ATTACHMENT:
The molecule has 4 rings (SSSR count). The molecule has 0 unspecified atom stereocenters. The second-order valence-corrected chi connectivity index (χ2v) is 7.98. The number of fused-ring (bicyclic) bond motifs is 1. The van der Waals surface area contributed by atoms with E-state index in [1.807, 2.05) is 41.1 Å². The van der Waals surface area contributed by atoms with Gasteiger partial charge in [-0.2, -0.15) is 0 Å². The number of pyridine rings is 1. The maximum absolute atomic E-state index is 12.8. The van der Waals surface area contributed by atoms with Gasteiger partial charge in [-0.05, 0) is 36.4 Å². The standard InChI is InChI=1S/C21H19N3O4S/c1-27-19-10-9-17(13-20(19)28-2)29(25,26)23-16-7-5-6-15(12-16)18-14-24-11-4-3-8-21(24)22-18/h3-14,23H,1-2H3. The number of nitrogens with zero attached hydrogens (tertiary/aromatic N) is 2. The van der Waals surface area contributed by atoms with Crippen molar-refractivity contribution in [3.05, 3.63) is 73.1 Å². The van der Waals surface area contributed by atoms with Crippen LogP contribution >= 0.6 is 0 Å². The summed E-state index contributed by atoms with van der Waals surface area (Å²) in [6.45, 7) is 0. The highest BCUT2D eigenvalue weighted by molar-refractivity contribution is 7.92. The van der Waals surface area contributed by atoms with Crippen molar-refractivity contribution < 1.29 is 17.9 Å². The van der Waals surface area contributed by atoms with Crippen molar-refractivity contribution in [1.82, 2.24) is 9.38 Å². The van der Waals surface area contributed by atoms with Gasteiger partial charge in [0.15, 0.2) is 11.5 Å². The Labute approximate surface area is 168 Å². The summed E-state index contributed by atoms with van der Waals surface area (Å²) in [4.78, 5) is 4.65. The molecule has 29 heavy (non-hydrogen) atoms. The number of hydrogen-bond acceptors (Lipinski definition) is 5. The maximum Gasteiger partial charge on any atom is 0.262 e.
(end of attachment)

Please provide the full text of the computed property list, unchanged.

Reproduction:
The molecule has 4 rings (SSSR count). The molecule has 0 unspecified atom stereocenters. The second-order valence-corrected chi connectivity index (χ2v) is 7.98. The number of fused-ring (bicyclic) bond motifs is 1. The van der Waals surface area contributed by atoms with E-state index in [1.807, 2.05) is 41.1 Å². The van der Waals surface area contributed by atoms with Gasteiger partial charge in [-0.2, -0.15) is 0 Å². The number of pyridine rings is 1. The maximum absolute atomic E-state index is 12.8. The van der Waals surface area contributed by atoms with Gasteiger partial charge in [-0.05, 0) is 36.4 Å². The standard InChI is InChI=1S/C21H19N3O4S/c1-27-19-10-9-17(13-20(19)28-2)29(25,26)23-16-7-5-6-15(12-16)18-14-24-11-4-3-8-21(24)22-18/h3-14,23H,1-2H3. The number of nitrogens with zero attached hydrogens (tertiary/aromatic N) is 2. The van der Waals surface area contributed by atoms with Crippen molar-refractivity contribution in [3.05, 3.63) is 73.1 Å². The van der Waals surface area contributed by atoms with Crippen LogP contribution >= 0.6 is 0 Å². The summed E-state index contributed by atoms with van der Waals surface area (Å²) in [6.45, 7) is 0. The highest BCUT2D eigenvalue weighted by molar-refractivity contribution is 7.92. The van der Waals surface area contributed by atoms with Crippen molar-refractivity contribution < 1.29 is 17.9 Å². The van der Waals surface area contributed by atoms with Crippen molar-refractivity contribution in [1.82, 2.24) is 9.38 Å². The van der Waals surface area contributed by atoms with Gasteiger partial charge in [0.15, 0.2) is 11.5 Å². The Labute approximate surface area is 168 Å². The summed E-state index contributed by atoms with van der Waals surface area (Å²) in [4.78, 5) is 4.65. The molecule has 29 heavy (non-hydrogen) atoms. The number of hydrogen-bond acceptors (Lipinski definition) is 5. The maximum Gasteiger partial charge on any atom is 0.262 e.